With each OSX “upgrade” the susceptibility has increased because the “focus” of the system has become internet connection. (same as IOS)

    The real concern is being forced to buy new software and hardware. “FORCED”, because of a programmed incompatibility whose primary purpose is to sell software and hardware.

    Mac Pro users Be Wise!!!!
    Use Disk Utility Restore to create a clone boot drive.
    Decide if you want the clone to be an HD or an SSD, or both.
    Remove all other internal and external drives.
    Now test High Sierra.
    Use an HD if you wish to retain GUID.
    Use an SSD if you wish to test APFS.

    If the installer alters Mac Pro ROM you will be sorry and that is the Primary Concern. (not APFS)
    The secondary concern involves us Mac Pro owners who have 4 or more SSD drives in our computers. (I have 6)
    Will the High Sierra installer convert ALL GUID formatted SSD drives to APFS or just the boot drive when installing?????????

    How many drive formats does Disk Utility provide running under High Sierra?

    SIDENOTES:
    Did you know that a drive formatted APM with El Capitan cannot be read with Snow Leopard?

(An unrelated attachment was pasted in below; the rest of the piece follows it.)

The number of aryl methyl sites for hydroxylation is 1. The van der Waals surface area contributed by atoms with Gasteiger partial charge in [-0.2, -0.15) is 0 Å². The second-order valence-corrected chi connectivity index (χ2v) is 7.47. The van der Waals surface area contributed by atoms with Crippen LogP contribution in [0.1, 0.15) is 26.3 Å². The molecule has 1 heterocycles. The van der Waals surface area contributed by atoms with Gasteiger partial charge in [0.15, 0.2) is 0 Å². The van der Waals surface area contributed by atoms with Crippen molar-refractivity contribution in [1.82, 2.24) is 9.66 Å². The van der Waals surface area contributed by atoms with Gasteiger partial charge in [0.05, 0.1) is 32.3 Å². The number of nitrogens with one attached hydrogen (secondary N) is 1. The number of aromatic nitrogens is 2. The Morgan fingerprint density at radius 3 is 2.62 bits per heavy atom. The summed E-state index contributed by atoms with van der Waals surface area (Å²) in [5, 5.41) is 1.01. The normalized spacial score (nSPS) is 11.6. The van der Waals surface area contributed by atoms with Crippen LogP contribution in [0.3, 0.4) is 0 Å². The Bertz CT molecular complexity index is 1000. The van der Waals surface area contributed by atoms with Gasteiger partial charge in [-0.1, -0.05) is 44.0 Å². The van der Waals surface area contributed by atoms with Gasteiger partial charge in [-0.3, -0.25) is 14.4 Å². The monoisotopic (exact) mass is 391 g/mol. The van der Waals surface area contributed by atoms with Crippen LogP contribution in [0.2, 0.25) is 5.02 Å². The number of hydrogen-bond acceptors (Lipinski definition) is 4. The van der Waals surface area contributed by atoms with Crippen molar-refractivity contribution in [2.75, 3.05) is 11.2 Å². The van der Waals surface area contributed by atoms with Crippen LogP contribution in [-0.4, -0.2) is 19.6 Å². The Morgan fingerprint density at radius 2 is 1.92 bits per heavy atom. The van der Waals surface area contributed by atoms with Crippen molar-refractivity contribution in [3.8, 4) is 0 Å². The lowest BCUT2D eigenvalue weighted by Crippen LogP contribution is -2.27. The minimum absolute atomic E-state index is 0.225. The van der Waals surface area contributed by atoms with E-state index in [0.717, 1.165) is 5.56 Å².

A drive formatted APM using OSX 10.4 to 10.10 can be read by ALL.
    Apple has been fiddling with drive formats for quite some time.
    You just didn’t know it.

    Did you know that Tim Cook programmed an expiration into OSX installers that occurs on Valentines Day 2016.
    This prevents installation of previous OSX. (10.7 to 10.10)
    You have to change the date of your Mac to something prior to use a downloaded installer.




  • OK. I’ve been thinking about this some more and reading a bit, and now I’m a little more comfortable with what will be happening.

    First, saving. for example, a Pages file on either macOS (Sierra or High Sierra) is no different than saving a WORD document created on my Mac that is then read by someone with the Windows based MS Office. That works. Done it lots of times. So a Pages document created with a machine with APFS or with the old HFS+ will be able to be read by both.